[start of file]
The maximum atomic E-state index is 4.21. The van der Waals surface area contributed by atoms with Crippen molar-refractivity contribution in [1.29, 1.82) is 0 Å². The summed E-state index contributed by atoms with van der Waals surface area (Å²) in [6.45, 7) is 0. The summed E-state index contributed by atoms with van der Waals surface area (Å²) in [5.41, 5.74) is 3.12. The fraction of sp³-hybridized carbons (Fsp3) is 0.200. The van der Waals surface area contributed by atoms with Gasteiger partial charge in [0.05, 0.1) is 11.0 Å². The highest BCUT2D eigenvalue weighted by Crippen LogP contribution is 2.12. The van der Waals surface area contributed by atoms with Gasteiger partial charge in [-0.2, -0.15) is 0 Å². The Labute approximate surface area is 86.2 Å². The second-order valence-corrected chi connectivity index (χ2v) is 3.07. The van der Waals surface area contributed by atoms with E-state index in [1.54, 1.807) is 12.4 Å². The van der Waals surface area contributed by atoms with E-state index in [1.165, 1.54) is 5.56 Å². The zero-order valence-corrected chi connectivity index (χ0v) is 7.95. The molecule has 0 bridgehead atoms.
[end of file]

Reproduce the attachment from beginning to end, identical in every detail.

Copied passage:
The maximum atomic E-state index is 4.21. The van der Waals surface area contributed by atoms with Crippen molar-refractivity contribution in [1.29, 1.82) is 0 Å². The summed E-state index contributed by atoms with van der Waals surface area (Å²) in [6.45, 7) is 0. The summed E-state index contributed by atoms with van der Waals surface area (Å²) in [5.41, 5.74) is 3.12. The fraction of sp³-hybridized carbons (Fsp3) is 0.200. The van der Waals surface area contributed by atoms with Gasteiger partial charge in [0.05, 0.1) is 11.0 Å². The highest BCUT2D eigenvalue weighted by Crippen LogP contribution is 2.12. The van der Waals surface area contributed by atoms with Gasteiger partial charge in [-0.2, -0.15) is 0 Å². The Labute approximate surface area is 86.2 Å². The second-order valence-corrected chi connectivity index (χ2v) is 3.07. The van der Waals surface area contributed by atoms with E-state index in [1.54, 1.807) is 12.4 Å². The van der Waals surface area contributed by atoms with E-state index in [1.165, 1.54) is 5.56 Å². The zero-order valence-corrected chi connectivity index (χ0v) is 7.95. The molecule has 0 bridgehead atoms.